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How Black bluegrass musician Arnold Shultz's forgotten legacy lives on in the genre today

A pencil drawing of Arnold Shultz by an unknown artist. (The IBMA Foundation)
A pencil drawing of Arnold Shultz by an unknown artist. (The IBMA Foundation)

To many, Bill Monroe is known as the father of bluegrass. But listen to his Blue Grass Boys and you’ll hear echoes of the man who mentored Monroe — fiddler and guitarist Arnold Shultz, the son of a formerly enslaved man from Ohio County, Kentucky.

Shultz’s story is one chapter in the long, often forgotten history of Black American music. Many strings lovers don’t know that Black people brought the banjo to the Americas, for instance.

Black musicians often served as mentors to white country pioneers, like when country star Hank Williams worked with Black guitarist Rufus “Tee Tot” Payne, Rhiannon Giddens explains on her podcast “Black Roots.”

Today, dentist and renowned mandolin player Dr. Richard Brown helps run the International Bluegrass Foundation’s Arnold Shultz Fund which aims to encourage more people of color to play bluegrass music. In his dentist’s office, Brown demonstrates on his mandolin how Monroe tried to translate the driving rhythms and full-bodied sound that Shultz pioneered on his fiddle and guitar.

Watch on YouTube.

Brown even played with Monroe on Cape Cod back in 1988. Back then, Brown was a kid from New York who started learning bluegrass when he read an article in Sing Out! by Ralph Rinzler, the late folklorist. The article mentioned how Shultz influenced Monroe — which Monroe wouldn’t directly say himself.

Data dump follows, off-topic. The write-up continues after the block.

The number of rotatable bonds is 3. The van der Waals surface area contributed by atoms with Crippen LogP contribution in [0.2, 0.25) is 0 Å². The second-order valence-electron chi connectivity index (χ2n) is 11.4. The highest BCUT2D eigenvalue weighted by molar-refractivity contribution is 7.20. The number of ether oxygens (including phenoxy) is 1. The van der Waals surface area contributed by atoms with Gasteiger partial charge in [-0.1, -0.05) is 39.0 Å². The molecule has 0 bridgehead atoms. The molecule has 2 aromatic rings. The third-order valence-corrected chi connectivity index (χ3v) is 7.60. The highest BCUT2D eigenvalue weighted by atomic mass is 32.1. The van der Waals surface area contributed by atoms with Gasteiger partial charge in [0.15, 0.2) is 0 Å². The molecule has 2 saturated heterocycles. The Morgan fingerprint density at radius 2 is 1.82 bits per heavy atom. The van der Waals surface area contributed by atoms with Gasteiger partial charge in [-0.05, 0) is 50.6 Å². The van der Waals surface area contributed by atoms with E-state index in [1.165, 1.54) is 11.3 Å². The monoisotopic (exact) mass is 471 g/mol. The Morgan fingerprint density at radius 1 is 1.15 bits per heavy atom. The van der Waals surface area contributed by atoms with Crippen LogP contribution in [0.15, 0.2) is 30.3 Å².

Monroe once spoke to Brown about how Shultz liked his guitar playing and that the two played one dance all night together until sunup on a Sunday. Monroe and Brown met in 1964, but Brown says Monroe never gave credit to Shultz.

Dr. Richard Brown plays the mandolin. (Robin Young/Here & Now)

As a Black bluegrass musician, Shultz faced racism and discrimination from white audiences. Despite the white-washed history of bluegrass, Brown never questioned if he belonged in the genre.

“I liked it and I wanted to do it,” Brown says. “That’s the way of going through life.”

Before learning the history of bluegrass, Brown recognized the genre’s syncopation and close harmony singing featured on many race records by Black string bands released in the 1920s and ‘30s. Monroe didn’t record until 1934.

Monroe’s Uncle Pen, whom he wrote a song about, hired Shultz to play guitar at dances. At age 12, Monroe would follow Shultz around until Shultz started giving the young boy gigs.

“[Shultz] had a way of doing these kinds of transitional runs between chords. He added more rhythm and syncopation,” Brown says. “I’m sure Bill [Monroe] picked that up because Bill liked that more of a driving beat.”

Arnold Shultz with Pen Vandiver and the band. (The IBMA Foundation)

Like a one-man band, Shultz played the melody, bass and harmony. He contributed to the development of the thumb-style picking technique, where musicians play the baseline with their thumb and the melody with the upper fingers. But there aren’t any known recordings of him playing — something Brown wishes he could hear.

“I actually wrote a letter to Arnold Shultz’s grand nephew who was a policeman in Kentucky. And he claims that in his family that there were recordings,” Brown says. “I’ve written them a few times and no answer.”

During the Black Lives Matter protests that followed the murder of George Floyd in 2020, the International Bluegrass Foundation created the Arnold Shultz Fund. At the time, people were calling for more Black representation in the organization.

Watch on YouTube.

The fund gives money to lack Black musicians like Dom Flemons, Tray Wellington and lesser-known artists to take lessons or go to shows.

The fund brings the story of a legendary musician to many more people. Shultz died at 45. There’s a rumor he was poisoned by a jealous white musical rival.

“My quest for finding any recorded things I can of Arnold Shultz would be kind of a great, great thing,” Brown says.


Robin Young and Karyn Miller Medzon produced and edited this interview for broadcast with Gabe BullardAllison Hagan adapted it for the web.

This article was originally published on WBUR.org.

Copyright 2022 NPR. To see more, visit https://www.npr.org.